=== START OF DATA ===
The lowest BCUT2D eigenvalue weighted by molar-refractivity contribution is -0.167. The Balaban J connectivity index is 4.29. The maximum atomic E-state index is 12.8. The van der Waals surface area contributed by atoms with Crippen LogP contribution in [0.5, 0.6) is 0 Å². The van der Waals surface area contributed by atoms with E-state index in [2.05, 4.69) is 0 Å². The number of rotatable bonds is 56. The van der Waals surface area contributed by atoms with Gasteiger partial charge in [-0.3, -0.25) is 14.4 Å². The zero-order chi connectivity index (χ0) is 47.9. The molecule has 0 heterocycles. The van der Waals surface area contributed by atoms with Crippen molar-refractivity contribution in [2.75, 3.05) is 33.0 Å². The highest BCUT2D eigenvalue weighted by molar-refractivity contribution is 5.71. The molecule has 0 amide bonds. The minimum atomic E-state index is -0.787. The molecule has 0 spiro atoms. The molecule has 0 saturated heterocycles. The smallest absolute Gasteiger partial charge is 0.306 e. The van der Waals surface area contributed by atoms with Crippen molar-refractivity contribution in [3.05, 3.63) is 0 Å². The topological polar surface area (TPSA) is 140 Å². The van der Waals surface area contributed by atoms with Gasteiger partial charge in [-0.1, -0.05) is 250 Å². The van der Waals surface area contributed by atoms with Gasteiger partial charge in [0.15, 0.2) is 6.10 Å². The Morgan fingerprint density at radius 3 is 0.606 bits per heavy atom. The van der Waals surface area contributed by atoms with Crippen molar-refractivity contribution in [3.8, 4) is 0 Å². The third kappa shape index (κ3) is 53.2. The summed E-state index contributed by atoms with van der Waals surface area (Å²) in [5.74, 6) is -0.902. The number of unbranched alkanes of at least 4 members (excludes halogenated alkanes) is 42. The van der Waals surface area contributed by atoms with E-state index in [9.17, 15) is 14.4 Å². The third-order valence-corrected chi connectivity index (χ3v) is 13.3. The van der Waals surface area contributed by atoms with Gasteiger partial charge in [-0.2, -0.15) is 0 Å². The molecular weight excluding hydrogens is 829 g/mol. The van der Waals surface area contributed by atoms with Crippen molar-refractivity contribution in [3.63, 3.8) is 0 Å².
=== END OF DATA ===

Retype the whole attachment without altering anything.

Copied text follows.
The lowest BCUT2D eigenvalue weighted by molar-refractivity contribution is -0.167. The Balaban J connectivity index is 4.29. The maximum atomic E-state index is 12.8. The van der Waals surface area contributed by atoms with Crippen LogP contribution in [0.5, 0.6) is 0 Å². The van der Waals surface area contributed by atoms with E-state index in [2.05, 4.69) is 0 Å². The number of rotatable bonds is 56. The van der Waals surface area contributed by atoms with Gasteiger partial charge in [-0.3, -0.25) is 14.4 Å². The zero-order chi connectivity index (χ0) is 47.9. The molecule has 0 heterocycles. The van der Waals surface area contributed by atoms with Crippen molar-refractivity contribution in [2.75, 3.05) is 33.0 Å². The highest BCUT2D eigenvalue weighted by molar-refractivity contribution is 5.71. The molecule has 0 amide bonds. The minimum atomic E-state index is -0.787. The molecule has 0 spiro atoms. The molecule has 0 saturated heterocycles. The smallest absolute Gasteiger partial charge is 0.306 e. The van der Waals surface area contributed by atoms with Crippen molar-refractivity contribution in [3.05, 3.63) is 0 Å². The topological polar surface area (TPSA) is 140 Å². The van der Waals surface area contributed by atoms with Gasteiger partial charge in [-0.1, -0.05) is 250 Å². The van der Waals surface area contributed by atoms with Gasteiger partial charge in [0.15, 0.2) is 6.10 Å². The Morgan fingerprint density at radius 3 is 0.606 bits per heavy atom. The van der Waals surface area contributed by atoms with Crippen molar-refractivity contribution in [3.8, 4) is 0 Å². The third kappa shape index (κ3) is 53.2. The summed E-state index contributed by atoms with van der Waals surface area (Å²) in [5.74, 6) is -0.902. The number of unbranched alkanes of at least 4 members (excludes halogenated alkanes) is 42. The van der Waals surface area contributed by atoms with E-state index in [9.17, 15) is 14.4 Å². The third-order valence-corrected chi connectivity index (χ3v) is 13.3. The van der Waals surface area contributed by atoms with Gasteiger partial charge in [-0.2, -0.15) is 0 Å². The molecular weight excluding hydrogens is 829 g/mol. The van der Waals surface area contributed by atoms with Crippen molar-refractivity contribution in [3.63, 3.8) is 0 Å².